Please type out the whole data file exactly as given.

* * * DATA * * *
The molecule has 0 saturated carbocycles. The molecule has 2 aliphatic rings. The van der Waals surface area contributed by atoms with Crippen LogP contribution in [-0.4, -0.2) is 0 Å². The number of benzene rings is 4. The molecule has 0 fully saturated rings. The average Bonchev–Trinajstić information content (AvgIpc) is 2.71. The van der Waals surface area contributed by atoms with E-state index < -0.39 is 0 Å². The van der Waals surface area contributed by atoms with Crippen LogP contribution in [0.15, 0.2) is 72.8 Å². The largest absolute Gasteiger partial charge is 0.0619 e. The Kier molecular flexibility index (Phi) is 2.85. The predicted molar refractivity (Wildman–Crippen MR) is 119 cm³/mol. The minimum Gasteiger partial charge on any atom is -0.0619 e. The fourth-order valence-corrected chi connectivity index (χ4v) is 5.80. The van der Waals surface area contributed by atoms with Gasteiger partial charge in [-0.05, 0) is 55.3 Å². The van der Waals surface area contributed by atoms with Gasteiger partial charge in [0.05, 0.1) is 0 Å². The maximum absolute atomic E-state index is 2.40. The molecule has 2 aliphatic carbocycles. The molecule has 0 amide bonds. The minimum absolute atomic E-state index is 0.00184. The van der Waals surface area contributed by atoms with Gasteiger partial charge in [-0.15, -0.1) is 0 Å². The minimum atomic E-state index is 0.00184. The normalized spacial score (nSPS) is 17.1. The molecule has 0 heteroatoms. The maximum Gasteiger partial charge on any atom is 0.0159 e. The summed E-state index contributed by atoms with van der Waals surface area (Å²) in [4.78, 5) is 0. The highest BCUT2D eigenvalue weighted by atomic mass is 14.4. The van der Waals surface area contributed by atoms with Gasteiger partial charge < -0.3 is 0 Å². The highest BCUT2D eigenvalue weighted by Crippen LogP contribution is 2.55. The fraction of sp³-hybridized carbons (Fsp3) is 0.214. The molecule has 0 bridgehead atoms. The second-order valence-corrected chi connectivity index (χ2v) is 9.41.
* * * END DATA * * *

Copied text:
The molecule has 0 saturated carbocycles. The molecule has 2 aliphatic rings. The van der Waals surface area contributed by atoms with Crippen LogP contribution in [-0.4, -0.2) is 0 Å². The number of benzene rings is 4. The molecule has 0 fully saturated rings. The average Bonchev–Trinajstić information content (AvgIpc) is 2.71. The van der Waals surface area contributed by atoms with E-state index < -0.39 is 0 Å². The van der Waals surface area contributed by atoms with Crippen LogP contribution in [0.15, 0.2) is 72.8 Å². The largest absolute Gasteiger partial charge is 0.0619 e. The Kier molecular flexibility index (Phi) is 2.85. The predicted molar refractivity (Wildman–Crippen MR) is 119 cm³/mol. The minimum Gasteiger partial charge on any atom is -0.0619 e. The fourth-order valence-corrected chi connectivity index (χ4v) is 5.80. The van der Waals surface area contributed by atoms with Gasteiger partial charge in [-0.05, 0) is 55.3 Å². The van der Waals surface area contributed by atoms with Gasteiger partial charge in [0.05, 0.1) is 0 Å². The maximum absolute atomic E-state index is 2.40. The molecule has 2 aliphatic carbocycles. The molecule has 0 amide bonds. The minimum absolute atomic E-state index is 0.00184. The van der Waals surface area contributed by atoms with Gasteiger partial charge in [-0.15, -0.1) is 0 Å². The minimum atomic E-state index is 0.00184. The normalized spacial score (nSPS) is 17.1. The molecule has 0 heteroatoms. The maximum Gasteiger partial charge on any atom is 0.0159 e. The summed E-state index contributed by atoms with van der Waals surface area (Å²) in [4.78, 5) is 0. The highest BCUT2D eigenvalue weighted by atomic mass is 14.4. The van der Waals surface area contributed by atoms with Gasteiger partial charge < -0.3 is 0 Å². The highest BCUT2D eigenvalue weighted by Crippen LogP contribution is 2.55. The fraction of sp³-hybridized carbons (Fsp3) is 0.214. The molecule has 0 bridgehead atoms. The second-order valence-corrected chi connectivity index (χ2v) is 9.41.